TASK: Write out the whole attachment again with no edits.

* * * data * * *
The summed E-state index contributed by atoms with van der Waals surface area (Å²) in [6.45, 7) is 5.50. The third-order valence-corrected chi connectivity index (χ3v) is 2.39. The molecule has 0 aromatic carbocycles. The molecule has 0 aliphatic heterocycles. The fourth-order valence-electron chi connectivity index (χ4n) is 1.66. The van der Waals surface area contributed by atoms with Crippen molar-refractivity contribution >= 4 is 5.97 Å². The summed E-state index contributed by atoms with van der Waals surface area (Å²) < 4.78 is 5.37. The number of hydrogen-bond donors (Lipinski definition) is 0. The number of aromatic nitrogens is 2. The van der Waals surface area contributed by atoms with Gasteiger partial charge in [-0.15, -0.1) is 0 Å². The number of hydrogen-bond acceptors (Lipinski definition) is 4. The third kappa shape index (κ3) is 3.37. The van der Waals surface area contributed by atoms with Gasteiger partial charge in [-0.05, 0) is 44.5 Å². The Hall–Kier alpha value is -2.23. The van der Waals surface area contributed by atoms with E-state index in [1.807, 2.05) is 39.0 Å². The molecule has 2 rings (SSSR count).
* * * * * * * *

The summed E-state index contributed by atoms with van der Waals surface area (Å²) in [6.45, 7) is 5.50. The third-order valence-corrected chi connectivity index (χ3v) is 2.39. The molecule has 0 aromatic carbocycles. The molecule has 0 aliphatic heterocycles. The fourth-order valence-electron chi connectivity index (χ4n) is 1.66. The van der Waals surface area contributed by atoms with Crippen molar-refractivity contribution >= 4 is 5.97 Å². The summed E-state index contributed by atoms with van der Waals surface area (Å²) < 4.78 is 5.37. The number of hydrogen-bond donors (Lipinski definition) is 0. The number of aromatic nitrogens is 2. The van der Waals surface area contributed by atoms with Gasteiger partial charge in [-0.15, -0.1) is 0 Å². The number of hydrogen-bond acceptors (Lipinski definition) is 4. The third kappa shape index (κ3) is 3.37. The van der Waals surface area contributed by atoms with Gasteiger partial charge in [-0.05, 0) is 44.5 Å². The Hall–Kier alpha value is -2.23. The van der Waals surface area contributed by atoms with E-state index in [1.807, 2.05) is 39.0 Å². The molecule has 2 rings (SSSR count).